News Archives
August 2000
August 29, 2000
Printer and Canada Post refuse image for personalized stamps
MISSISSAUGA — Ashton Potter Canada became suspicious when a customer brought in an image for its Picture Postage service, a joint venture launched in April by Ashton Potter, the security printer, and Canada Post. In early August, a customer brought Ashton Potter what looked like an image printed from a Web site or taken from a magazine. When there is a concern, the printer alerts Canada Post, which then decides if an image should run or not. After a cursory check, Canada Post determined the image was of a “controversial gentleman;” a man named Velupillai Prabhakaran, says Tim McGurrin, a spokesperson for Canada Post. While Canada Post will not identify him as a terrorist, it is believed he is the leader of the Liberation Tigers of Tamil Eelam, what the U.S. considers a terrorist group. No stamps with his image were produced.

Research new equipment online
TORONTO — A new Web site launched in July promises to help buyers of industrial equipment research and compare before they contact the manufacturer. Called Industry Depots ( the site was created by Fred Oille, president of Inventory Depot Inc. Printers can log onto the site, click on the printing and graphics section and a listing of products—from prepress to press to bindery—comes up. Products are hyperlinked to manufacturers’ Web sites. The site went live in July, but is still under construction. Oille expects it to be complete in two to three months.

August 25, 2000
Cenosis acquires prepress operation
MONTREAL — Cenosis Inc., a workflow software producer for print media and publishers, just acquired StanMont Inc., a digital prepress agency serving the advertising, packaging and printing markets, from its parent company Schawk Inc. The deal was finalized in mid-August. Cenosis president and CEO, Richard Corbo, says they acquired the assets of StanMont in a deal worth Cdn$2.4 million in cash, Cdn$1.1 million in accounts receivable and a Cdn$1 million convertible debenture. Schawk received over 67,000 common shares of Cenosis in the transaction. Corbo says the acquisition is all part of Cenosis’ business strategy to expand and penetrate its target markets.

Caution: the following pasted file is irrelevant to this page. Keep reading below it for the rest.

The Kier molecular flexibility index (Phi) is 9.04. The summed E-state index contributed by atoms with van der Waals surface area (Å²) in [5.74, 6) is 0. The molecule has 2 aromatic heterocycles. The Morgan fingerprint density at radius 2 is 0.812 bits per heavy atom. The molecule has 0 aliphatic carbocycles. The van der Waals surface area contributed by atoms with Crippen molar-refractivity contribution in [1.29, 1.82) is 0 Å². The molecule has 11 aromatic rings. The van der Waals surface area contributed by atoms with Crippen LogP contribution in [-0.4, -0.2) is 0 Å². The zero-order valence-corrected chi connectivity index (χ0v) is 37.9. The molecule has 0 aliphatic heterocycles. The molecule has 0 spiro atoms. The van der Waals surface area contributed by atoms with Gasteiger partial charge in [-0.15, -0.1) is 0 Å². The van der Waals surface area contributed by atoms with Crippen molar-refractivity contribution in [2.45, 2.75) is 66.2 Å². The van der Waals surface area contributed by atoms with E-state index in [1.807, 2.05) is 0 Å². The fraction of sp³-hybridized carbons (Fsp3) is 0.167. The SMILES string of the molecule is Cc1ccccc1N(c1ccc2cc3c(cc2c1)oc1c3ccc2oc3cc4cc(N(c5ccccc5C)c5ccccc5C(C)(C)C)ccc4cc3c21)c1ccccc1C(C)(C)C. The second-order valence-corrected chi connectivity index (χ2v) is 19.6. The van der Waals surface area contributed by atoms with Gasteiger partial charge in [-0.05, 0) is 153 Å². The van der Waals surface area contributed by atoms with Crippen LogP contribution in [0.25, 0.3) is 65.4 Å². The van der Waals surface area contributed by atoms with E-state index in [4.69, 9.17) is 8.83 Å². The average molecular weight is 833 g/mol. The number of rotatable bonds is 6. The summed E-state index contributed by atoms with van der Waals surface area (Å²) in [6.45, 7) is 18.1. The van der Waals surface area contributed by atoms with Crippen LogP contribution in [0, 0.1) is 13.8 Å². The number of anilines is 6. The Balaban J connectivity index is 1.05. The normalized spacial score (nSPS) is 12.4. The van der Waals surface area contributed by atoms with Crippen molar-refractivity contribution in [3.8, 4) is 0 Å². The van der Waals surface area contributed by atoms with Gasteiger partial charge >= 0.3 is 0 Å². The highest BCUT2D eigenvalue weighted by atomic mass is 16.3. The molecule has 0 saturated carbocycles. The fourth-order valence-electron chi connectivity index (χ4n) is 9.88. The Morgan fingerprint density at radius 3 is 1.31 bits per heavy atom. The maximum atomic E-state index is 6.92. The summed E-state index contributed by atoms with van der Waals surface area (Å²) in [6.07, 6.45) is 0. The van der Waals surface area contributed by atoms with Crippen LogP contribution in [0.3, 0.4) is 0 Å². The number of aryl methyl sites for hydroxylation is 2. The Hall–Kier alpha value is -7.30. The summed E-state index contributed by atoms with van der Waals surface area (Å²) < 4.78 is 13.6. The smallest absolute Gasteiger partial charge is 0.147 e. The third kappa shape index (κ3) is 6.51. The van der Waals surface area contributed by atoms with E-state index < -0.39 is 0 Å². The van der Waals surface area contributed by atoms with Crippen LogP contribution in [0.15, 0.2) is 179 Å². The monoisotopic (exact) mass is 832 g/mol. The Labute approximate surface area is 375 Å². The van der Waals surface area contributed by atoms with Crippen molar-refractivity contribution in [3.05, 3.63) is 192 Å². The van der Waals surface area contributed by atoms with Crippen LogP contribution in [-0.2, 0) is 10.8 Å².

OPIA’s committee responds to new bylaw
TORONTO — The OPIA's Environment, Health & Safety Committee says it endorses the new Sewer-Use Bylaw which the city passed in early July. Roslyn Wright, chair of the committee, says the new bylaw does set some tough targets. “They’re not looking at it to go hand in hand with reducing, recycling,” she says, “it is pollution elimination. So that is going to be difficult, but we’re willing to do it.” The OPIA says the new bylaw will affect about 600 printers. Representatives from the Committee do plan to meet with city officials in September to clarify some of the definitions in the bylaw. The OPIA also plans to work with the city to produce a template of a P2 plan to aid printers with compliance.

Going, going...still there
DES PLAINES, Ill. — The Internet site,, began auctioning off 375 printing-related domain names in July.
The results? Carlos Tabora, site creator and president, said no names had been sold. The auction closed in early August. “It was extremely disappointing, but I think I might be a little early in terms of this industry,” he says. Some of the names will be relisted and up for bid on the site in September.

August 22, 2000
Bindery to auction equipment
TORONTO — All the equipment from Cosgrove-Moore, the trade bindery that went bankrupt in early June, is to be auctioned off. The public auction will take place Sept. 6 in Scarborough and is being conducted by Markham, Ont.-based Century Services. Staff at Cosgrove-Moore would not comment yesterday. Among the equipment to be auctioned off are folders, saddle stitchers, cutters, collators, mailing equipment, joggers, stackers, a Heidelberg T offset press and an AM Multigraphics 1250 two-colour press.

St. Joseph awarded U.S. contract
CONCORD, Ont. — St. Joseph Printing was awarded a two year contract by Columbia House U.S. worth about Cdn$4 million per year. Tony Gagliano, CEO and executive chairman of St. Joseph Corporation said yesterday that between the last five and six years the company has been printing catalogues for Columbia House Canada. “The Canadian relationship bridged us to the U.S. and we’d been knocking on the U.S. door really for the last couple of years, so it was an opportunity for us to take a piece of the business away and be competitive on it,” he said. The contract was awarded two months ago and production began late August. St. Joseph will be printing 20 million full-colour, glossy, digest-sized catalogues over the two years. The catalogues are direct mail pieces to be distributed through the U.S. postal service.

August 18, 2000
Paper prices to rise